Texas is ranked as one of the top five states for issuing traffic tickets and the state has seen its fair share of violations. According to Safe2Drive, the fastest speeding ticket in the world was issued in Texas in 2003, with a recorded speed of 242 mph. Speeding is one of the most common violations that occur, but it is considered minor in the state of Texas. Depending on the risk that the violation poses on the driver themselves and the other drivers on the road, particular traffic offenses can be considered major and come with severe criminal penalties.

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Pleasanton criminal law attorney drug trafficking

With every generation comes new vices and different substances that people use to get a buzz or a high. In many cases, old drugs, also known as controlled substances, reach their peak, disappear, then resurge decades later in a new manner. Over the past decade, the legalization of marijuana has come to the forefront of U.S. policy. In many states, this drug has been legalized for both medical and recreational use, and since its height in the 1970s, marijuana has modernized and become accessible through many different platforms. Various other drugs are following this modern evolution, including a drug known as Gamma-hydroxybutyric acid (GHB). Gone are the days where obtaining illegal substances was done through word of mouth and the handing off of a discreet package. Now, such exchanges can be done online, leading to increased market size.

What Is GHB?

Gamma-hydroxybutyric acid was first synthesized in a lab in the 1960s but saw its recreational heights in the early 2000s. In small doses, this clear liquid creates feelings of relaxation, sexual arousal, and confusion, as well as amnesia and hallucinations, which is why it became so popular as a party drug. GHB’s clear coloring led to its label as a date-rape drug, though it has not been found in many sexual assault cases. The true danger of this drug lies in its overdose symptoms: coma and respiratory arrest, making the overdosed user appear to be sleeping off its effects.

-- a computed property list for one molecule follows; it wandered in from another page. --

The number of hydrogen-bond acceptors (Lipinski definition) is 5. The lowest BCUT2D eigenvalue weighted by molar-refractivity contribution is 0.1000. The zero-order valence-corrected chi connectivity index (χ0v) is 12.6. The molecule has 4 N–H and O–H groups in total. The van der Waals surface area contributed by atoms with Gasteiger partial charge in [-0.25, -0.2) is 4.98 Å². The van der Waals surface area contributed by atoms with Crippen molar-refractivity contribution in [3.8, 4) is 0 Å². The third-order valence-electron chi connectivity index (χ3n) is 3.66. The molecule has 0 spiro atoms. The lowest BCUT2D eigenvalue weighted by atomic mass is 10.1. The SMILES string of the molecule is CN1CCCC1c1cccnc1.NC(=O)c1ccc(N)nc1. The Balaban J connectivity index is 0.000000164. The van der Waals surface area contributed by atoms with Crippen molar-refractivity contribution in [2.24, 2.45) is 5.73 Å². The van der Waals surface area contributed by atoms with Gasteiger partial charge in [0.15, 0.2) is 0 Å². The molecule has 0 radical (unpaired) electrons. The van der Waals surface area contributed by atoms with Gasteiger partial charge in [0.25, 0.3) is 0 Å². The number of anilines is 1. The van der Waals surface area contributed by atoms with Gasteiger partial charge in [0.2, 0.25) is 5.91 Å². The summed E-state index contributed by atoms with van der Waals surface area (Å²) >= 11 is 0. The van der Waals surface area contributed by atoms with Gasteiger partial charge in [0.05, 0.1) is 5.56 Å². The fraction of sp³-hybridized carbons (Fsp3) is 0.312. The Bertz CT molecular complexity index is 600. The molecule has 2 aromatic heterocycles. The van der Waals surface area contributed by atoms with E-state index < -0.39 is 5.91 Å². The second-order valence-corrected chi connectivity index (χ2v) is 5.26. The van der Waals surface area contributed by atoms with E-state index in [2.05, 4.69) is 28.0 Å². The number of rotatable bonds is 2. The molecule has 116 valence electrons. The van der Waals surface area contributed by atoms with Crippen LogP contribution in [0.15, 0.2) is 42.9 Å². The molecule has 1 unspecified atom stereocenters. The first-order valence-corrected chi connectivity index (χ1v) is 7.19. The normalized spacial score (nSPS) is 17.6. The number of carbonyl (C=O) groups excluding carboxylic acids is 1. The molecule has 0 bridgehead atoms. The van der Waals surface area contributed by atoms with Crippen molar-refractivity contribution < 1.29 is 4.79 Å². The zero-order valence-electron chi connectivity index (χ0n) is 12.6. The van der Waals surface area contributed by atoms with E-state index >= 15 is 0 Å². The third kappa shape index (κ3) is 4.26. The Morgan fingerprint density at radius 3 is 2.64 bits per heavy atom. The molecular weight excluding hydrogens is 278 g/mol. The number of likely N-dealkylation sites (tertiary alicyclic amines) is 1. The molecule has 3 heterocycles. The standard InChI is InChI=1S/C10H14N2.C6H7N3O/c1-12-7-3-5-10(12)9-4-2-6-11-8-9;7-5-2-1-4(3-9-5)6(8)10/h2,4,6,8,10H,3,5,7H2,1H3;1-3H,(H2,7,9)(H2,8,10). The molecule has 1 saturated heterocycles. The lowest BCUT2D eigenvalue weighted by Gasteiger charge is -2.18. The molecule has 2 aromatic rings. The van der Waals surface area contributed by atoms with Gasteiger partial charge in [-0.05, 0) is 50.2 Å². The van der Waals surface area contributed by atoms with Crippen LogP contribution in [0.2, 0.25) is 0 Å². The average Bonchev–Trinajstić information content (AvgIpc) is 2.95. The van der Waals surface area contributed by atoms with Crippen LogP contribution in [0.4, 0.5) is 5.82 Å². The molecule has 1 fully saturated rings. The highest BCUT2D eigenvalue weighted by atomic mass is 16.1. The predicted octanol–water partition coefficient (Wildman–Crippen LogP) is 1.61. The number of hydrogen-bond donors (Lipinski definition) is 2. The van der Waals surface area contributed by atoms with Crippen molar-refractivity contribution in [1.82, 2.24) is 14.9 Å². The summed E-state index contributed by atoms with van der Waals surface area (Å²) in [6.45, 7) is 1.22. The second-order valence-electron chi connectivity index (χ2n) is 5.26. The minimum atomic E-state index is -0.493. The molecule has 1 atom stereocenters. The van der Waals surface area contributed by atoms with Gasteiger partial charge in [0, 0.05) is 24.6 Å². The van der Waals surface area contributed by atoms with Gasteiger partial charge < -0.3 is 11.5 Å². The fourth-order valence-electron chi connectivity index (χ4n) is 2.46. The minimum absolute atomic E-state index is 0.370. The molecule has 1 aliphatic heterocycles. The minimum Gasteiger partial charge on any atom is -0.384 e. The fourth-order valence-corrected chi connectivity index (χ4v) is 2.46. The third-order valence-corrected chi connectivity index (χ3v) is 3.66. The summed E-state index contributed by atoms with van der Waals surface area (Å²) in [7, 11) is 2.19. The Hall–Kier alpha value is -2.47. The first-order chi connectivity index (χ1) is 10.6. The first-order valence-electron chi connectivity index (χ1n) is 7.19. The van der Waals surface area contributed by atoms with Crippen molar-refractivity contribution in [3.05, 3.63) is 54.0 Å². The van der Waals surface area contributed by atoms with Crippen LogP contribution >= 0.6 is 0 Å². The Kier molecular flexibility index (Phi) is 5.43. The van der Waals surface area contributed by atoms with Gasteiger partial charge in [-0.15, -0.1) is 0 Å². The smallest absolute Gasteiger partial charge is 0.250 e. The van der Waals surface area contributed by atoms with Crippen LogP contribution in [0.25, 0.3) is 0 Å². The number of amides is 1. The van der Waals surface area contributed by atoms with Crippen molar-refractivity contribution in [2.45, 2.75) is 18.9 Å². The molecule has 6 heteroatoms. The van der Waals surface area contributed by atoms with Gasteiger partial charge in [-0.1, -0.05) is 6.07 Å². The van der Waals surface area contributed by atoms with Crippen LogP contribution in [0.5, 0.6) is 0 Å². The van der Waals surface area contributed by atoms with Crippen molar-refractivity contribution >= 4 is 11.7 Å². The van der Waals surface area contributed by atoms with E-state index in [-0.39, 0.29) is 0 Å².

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Abogado de defensa criminal del condado de KarnesDesafortunadamente, faltar a la corte es una de las peores cosas que puede hacer en su caso. No es como perder una cita con el dentista que simplemente puede reprogramar. Si el juez lo llama por la mañana y usted no está allí, sucederán dos cosas. Lo primero es que obtendrá una orden de arresto por no aparecer en el caso original. Lo segundo que sucederá es que estará sujeto a un cargo adicional bajo el Código Penal de Texas por la pérdida de la fianza y la falta de comparecencia. Desafortunadamente, si faltó a la corte, ahora ha agravado sus problemas.

¿Cuáles son los castigos por perder mi cita en la corte?

Obtendrá una orden de arresto en su caso original; si ese caso fue un delito menor, obtendrá un cargo adicional por delito menor y si el caso que perdió fue un delito grave, obtendrá un cargo adicional por delito grave.

¿Qué debo hacer si me pierdo la audiencia en la corte?

Entonces si pierde la corte, esa orden será lo que se llama una "orden de detención", y permite que cualquier agente de la ley lo recoja durante una violación de tráfico, lo recoja en su casa, lo recoja en el trabajo. Entonces, si tiene una orden de arresto emitida en su nombre, lo que debe hacer es comunicarse de inmediato con un abogado. Podemos acudir al juez en su nombre, tratar de explicar las circunstancias que rodearon su falta de comparecencia ante el tribunal, tratar de restablecer la fianza, tratar de obtener otro conjunto de fianzas, tratar de hacer cualquier cosa para evitar que tenga que ir a la cárcel.